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5 Things You Didn’t Know About Zima, Everyone’s Favorite ‘90s Mistake That's Back for 2017

The Daily Meal logo The Daily Meal 6/22/2017 Dan Myers
5 Things You Didn’t Know About Zima, Everyone’s Favorite ‘90s Mistake © MillerCoors 5 Things You Didn’t Know About Zima, Everyone’s Favorite ‘90s Mistake

The “premium malt beverage” category is a pretty crowded field these days, with Smirnoff Ice, Mike’s Hard, and a handful of other drinks having staked their claim years ago. But if you remember the ’90s, you remember there being only one “clear beer” on the market: Zima. Introduced in 1993, the lemon-lime flavored drink stayed on the shelves until fizzling out in October 2008. But nostalgia is a powerful force, and just like with Crystal Pepsi, a longing for the past has brought Zima out of retirement; it will hit the shelves again starting on July 4 weekend. But before you take a trip down bad memory lane and crack open your first bottle in over a decade, read up on five things you didn’t know about Zima.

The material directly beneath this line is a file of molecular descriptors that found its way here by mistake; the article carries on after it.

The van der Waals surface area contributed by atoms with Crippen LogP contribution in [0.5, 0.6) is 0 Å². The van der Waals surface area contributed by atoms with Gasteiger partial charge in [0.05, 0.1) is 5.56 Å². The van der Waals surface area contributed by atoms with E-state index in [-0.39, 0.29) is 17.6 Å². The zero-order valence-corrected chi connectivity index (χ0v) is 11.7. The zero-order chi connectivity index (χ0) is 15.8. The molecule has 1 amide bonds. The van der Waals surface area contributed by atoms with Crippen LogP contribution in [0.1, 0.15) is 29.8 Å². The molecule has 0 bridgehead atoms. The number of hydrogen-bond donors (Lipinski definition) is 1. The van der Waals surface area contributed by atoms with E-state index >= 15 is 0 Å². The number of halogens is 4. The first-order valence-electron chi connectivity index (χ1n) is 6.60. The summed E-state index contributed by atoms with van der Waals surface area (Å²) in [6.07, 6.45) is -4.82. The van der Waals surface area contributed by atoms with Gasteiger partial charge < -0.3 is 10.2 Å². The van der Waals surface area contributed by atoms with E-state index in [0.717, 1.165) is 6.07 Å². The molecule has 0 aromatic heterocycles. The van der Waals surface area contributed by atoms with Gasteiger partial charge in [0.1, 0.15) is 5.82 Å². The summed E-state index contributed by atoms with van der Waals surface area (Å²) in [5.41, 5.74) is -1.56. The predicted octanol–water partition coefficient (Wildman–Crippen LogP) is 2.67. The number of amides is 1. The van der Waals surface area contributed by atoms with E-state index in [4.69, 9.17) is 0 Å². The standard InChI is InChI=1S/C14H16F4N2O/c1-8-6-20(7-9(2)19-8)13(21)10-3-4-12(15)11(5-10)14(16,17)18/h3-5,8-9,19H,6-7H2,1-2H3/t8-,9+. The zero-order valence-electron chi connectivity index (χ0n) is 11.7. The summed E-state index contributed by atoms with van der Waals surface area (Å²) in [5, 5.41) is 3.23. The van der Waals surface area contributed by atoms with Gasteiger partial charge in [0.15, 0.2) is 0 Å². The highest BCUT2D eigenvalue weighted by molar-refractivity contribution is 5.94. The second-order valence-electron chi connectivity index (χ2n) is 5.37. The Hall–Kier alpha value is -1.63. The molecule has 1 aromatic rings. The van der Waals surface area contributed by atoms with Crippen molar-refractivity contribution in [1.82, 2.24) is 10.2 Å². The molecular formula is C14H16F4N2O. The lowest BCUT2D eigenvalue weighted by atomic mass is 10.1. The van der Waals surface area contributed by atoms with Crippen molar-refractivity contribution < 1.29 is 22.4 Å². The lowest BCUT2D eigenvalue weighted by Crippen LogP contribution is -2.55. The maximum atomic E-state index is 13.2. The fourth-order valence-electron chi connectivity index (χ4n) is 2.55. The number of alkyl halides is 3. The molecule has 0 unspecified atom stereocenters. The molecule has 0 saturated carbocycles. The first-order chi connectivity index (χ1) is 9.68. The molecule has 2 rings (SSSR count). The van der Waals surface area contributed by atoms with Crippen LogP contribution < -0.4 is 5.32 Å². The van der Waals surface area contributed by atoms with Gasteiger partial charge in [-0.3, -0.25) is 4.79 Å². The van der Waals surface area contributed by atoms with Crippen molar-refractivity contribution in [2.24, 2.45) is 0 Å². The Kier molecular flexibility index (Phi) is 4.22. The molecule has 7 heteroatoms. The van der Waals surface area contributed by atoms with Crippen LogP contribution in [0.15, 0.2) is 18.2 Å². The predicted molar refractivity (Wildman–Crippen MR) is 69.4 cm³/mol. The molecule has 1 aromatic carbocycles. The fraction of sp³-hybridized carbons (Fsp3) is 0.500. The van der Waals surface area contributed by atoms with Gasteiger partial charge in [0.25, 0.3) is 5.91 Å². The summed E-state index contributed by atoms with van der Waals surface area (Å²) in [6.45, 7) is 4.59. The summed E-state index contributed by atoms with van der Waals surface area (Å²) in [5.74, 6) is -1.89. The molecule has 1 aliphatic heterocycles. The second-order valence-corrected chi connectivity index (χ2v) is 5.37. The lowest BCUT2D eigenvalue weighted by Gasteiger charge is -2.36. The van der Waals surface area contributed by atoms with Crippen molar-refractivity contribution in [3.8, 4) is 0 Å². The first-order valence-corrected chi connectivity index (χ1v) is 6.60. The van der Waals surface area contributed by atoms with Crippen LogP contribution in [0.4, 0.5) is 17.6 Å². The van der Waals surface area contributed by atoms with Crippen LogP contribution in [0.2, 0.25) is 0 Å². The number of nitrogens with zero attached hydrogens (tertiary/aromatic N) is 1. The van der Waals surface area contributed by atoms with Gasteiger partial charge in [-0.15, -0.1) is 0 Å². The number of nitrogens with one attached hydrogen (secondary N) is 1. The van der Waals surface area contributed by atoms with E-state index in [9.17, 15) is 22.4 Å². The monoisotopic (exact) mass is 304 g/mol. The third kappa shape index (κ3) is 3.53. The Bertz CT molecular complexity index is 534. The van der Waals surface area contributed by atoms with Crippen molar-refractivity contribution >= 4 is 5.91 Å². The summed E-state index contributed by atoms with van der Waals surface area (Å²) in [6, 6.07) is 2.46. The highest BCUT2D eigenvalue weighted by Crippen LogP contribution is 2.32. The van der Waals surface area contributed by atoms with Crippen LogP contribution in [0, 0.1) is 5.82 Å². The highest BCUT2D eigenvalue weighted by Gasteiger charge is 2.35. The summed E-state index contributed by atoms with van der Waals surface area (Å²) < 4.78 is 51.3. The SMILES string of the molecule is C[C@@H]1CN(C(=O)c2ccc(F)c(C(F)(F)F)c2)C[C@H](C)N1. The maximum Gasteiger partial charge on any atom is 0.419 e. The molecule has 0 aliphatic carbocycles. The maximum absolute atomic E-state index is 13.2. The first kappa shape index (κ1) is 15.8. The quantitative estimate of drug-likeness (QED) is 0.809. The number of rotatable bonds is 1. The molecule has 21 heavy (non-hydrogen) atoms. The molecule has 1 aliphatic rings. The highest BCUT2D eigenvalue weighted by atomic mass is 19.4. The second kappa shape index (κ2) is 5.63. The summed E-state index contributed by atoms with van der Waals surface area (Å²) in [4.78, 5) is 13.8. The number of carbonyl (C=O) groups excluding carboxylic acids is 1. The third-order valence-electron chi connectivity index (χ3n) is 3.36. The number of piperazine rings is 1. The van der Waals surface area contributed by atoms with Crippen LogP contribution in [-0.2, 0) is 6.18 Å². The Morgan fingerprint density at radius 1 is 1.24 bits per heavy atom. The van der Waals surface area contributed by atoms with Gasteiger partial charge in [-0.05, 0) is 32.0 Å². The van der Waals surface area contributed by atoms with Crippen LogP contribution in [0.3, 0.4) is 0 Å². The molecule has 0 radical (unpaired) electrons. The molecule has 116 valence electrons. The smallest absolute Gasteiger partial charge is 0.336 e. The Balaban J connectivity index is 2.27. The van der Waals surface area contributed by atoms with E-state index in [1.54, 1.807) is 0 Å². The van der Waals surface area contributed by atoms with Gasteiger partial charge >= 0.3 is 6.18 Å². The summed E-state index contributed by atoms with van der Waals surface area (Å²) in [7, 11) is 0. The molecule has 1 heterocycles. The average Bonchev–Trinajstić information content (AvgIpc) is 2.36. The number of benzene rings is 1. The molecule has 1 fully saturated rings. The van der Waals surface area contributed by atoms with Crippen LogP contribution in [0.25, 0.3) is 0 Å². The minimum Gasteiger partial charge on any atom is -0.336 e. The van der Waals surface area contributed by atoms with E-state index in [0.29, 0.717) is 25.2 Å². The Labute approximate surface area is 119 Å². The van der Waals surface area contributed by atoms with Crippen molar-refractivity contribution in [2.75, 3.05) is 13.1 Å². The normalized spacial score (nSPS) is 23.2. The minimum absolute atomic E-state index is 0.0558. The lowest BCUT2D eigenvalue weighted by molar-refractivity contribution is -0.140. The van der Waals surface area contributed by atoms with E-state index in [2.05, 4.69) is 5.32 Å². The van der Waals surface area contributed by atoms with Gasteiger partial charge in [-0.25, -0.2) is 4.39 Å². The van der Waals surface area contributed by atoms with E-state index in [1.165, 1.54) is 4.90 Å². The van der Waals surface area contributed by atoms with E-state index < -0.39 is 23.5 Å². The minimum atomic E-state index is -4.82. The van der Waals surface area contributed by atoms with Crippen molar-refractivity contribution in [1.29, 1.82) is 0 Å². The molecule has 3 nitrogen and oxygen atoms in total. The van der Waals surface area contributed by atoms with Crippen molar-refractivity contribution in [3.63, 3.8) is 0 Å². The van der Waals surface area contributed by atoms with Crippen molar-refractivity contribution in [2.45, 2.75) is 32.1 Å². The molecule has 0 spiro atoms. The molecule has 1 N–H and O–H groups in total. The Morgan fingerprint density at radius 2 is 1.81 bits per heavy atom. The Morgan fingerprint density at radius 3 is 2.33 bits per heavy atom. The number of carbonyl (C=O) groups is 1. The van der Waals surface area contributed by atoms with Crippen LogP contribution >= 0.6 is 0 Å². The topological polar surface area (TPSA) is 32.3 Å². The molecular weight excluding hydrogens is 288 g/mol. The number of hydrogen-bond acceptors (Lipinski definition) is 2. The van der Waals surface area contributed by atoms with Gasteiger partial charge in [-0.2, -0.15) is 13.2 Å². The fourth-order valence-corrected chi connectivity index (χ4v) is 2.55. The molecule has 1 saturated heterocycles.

It’s owned by MillerCoors

The company (which was just called Coors Brewing Company back then) spent $50 million marketing it during its first year on the market.

It means “winter”

“Zima” translates to “winter” in Slavic languages. The name was created by a company called Lexicon Branding, who had a Russian linguist on staff.

WATCH: Beer Hacks: How to Pour the Perfect Beer, Which Includes Foam [provided by Food & Wine]

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It was a massive success in its first year

Thanks in part to the huge marketing campaign surrounding its release, it sold like hotcakes from day one. In fact, during its first year on the shelves, nearly half of all alcohol drinkers in America tried it at least once.

Lots of different Zima flavors were released

In order to convince more men to try the product, Zima Gold (which claimed to have the “taste of bourbon”) was released in 1995, and it was a huge failure. During the product’s decline in the 2000s several other flavors were introduced as well, including pineapple citrus, tangerine, citrus, blackberry, and green apple.

It never stopped being sold in Japan

Even though it was discontinued in the U.S., it never left store shelves in Japan.

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